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She rides out of the forest alone. Seventeen years old, in the cold March drizzle, Marie who comes from France.

It is 1158 and the world bears the weariness of late Lent. Soon it will be Easter, which arrives early this year. In the fields, the seeds uncurl in the dark cold soil, ready to punch into the freer air. She sees for the first time the abbey, pale and aloof on a rise in this damp valley, the clouds drawn up from the ocean and wrung against the hills in constant rainfall.

Most of the year this place is emerald and sapphire, bursting under dampness, thick with sheep and chaffinches and newts, delicate mushrooms poking from the rich soil, but now in late winter, all is gray and full of shadows.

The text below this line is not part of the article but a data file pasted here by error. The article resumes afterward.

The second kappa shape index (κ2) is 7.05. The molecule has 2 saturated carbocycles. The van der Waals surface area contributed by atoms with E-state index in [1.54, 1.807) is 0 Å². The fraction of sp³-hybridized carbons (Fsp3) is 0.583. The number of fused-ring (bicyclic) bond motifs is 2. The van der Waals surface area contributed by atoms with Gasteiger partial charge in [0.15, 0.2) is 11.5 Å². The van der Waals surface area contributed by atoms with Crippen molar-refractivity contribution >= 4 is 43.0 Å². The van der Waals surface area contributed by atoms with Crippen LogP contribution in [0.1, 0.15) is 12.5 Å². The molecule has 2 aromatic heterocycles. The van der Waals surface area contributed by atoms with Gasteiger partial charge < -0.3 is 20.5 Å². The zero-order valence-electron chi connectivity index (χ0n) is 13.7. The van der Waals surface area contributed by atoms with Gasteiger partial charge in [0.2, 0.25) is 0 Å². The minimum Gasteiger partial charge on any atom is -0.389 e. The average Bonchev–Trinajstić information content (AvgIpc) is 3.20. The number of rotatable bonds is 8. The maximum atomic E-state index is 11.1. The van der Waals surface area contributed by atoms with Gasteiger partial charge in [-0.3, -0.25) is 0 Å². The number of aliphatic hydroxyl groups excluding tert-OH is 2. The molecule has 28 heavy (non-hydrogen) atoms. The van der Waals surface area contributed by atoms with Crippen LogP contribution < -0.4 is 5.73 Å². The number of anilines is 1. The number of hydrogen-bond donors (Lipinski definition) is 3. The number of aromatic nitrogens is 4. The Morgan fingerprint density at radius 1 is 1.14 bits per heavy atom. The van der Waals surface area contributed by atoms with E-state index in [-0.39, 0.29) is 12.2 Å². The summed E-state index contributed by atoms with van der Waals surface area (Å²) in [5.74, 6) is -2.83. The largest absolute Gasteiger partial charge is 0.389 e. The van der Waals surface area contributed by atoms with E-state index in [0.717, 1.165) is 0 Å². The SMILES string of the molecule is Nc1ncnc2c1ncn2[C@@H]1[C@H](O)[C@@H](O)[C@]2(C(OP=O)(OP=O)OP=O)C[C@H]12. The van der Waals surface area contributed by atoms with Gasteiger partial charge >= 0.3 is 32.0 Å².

Her old warhorse glumly plods along and a merlin shivers in its wicker mew on the box mounted behind her.

The wind hushes. The trees cease stirring.

Marie feels that the whole countryside is watching her move through it.

She is tall, a giantess of a maiden, and her elbows and knees stick out, ungainly; the fine rain gathers until it runs in rivulets down her sealskin cloak and darkens her green headcloths to black. Her stark Angevin face holds no beauty, only canniness and passion yet unchecked. It is wet with rain, not tears. She has yet to cry for having been thrown to the dogs.

©2021 Lauren Groff, published by Riverhead Books